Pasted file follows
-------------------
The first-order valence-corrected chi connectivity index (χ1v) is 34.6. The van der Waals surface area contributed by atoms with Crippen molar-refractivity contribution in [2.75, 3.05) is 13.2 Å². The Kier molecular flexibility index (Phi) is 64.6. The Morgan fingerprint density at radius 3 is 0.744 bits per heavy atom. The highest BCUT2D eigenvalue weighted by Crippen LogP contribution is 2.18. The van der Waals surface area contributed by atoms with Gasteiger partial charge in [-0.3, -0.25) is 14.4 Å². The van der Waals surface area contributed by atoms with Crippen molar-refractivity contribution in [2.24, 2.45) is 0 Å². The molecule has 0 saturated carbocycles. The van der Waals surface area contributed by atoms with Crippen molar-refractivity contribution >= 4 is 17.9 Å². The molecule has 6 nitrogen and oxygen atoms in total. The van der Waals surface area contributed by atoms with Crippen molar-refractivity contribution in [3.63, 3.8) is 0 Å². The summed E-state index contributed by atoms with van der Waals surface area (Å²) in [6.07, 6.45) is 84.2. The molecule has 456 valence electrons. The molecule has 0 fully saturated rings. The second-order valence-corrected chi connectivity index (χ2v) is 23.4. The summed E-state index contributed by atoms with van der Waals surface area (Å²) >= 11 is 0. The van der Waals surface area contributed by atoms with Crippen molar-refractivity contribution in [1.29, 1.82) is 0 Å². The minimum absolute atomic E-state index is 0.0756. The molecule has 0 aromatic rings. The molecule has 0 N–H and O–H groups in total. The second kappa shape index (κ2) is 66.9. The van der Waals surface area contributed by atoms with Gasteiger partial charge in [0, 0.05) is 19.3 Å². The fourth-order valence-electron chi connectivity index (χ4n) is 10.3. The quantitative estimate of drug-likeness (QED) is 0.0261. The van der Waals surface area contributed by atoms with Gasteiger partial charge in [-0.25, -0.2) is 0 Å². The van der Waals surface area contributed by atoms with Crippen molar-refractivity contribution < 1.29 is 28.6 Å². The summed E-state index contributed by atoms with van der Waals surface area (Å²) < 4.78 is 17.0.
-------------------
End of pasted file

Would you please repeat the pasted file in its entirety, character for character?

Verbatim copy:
The first-order valence-corrected chi connectivity index (χ1v) is 34.6. The van der Waals surface area contributed by atoms with Crippen molar-refractivity contribution in [2.75, 3.05) is 13.2 Å². The Kier molecular flexibility index (Phi) is 64.6. The Morgan fingerprint density at radius 3 is 0.744 bits per heavy atom. The highest BCUT2D eigenvalue weighted by Crippen LogP contribution is 2.18. The van der Waals surface area contributed by atoms with Gasteiger partial charge in [-0.3, -0.25) is 14.4 Å². The van der Waals surface area contributed by atoms with Crippen molar-refractivity contribution in [2.24, 2.45) is 0 Å². The molecule has 0 saturated carbocycles. The van der Waals surface area contributed by atoms with Crippen molar-refractivity contribution >= 4 is 17.9 Å². The molecule has 6 nitrogen and oxygen atoms in total. The van der Waals surface area contributed by atoms with Crippen molar-refractivity contribution in [3.63, 3.8) is 0 Å². The summed E-state index contributed by atoms with van der Waals surface area (Å²) in [6.07, 6.45) is 84.2. The molecule has 456 valence electrons. The molecule has 0 fully saturated rings. The second-order valence-corrected chi connectivity index (χ2v) is 23.4. The summed E-state index contributed by atoms with van der Waals surface area (Å²) >= 11 is 0. The van der Waals surface area contributed by atoms with Crippen molar-refractivity contribution in [1.29, 1.82) is 0 Å². The minimum absolute atomic E-state index is 0.0756. The molecule has 0 aromatic rings. The molecule has 0 N–H and O–H groups in total. The second kappa shape index (κ2) is 66.9. The van der Waals surface area contributed by atoms with Gasteiger partial charge in [0, 0.05) is 19.3 Å². The fourth-order valence-electron chi connectivity index (χ4n) is 10.3. The quantitative estimate of drug-likeness (QED) is 0.0261. The van der Waals surface area contributed by atoms with Gasteiger partial charge in [-0.25, -0.2) is 0 Å². The van der Waals surface area contributed by atoms with Crippen molar-refractivity contribution < 1.29 is 28.6 Å². The summed E-state index contributed by atoms with van der Waals surface area (Å²) < 4.78 is 17.0.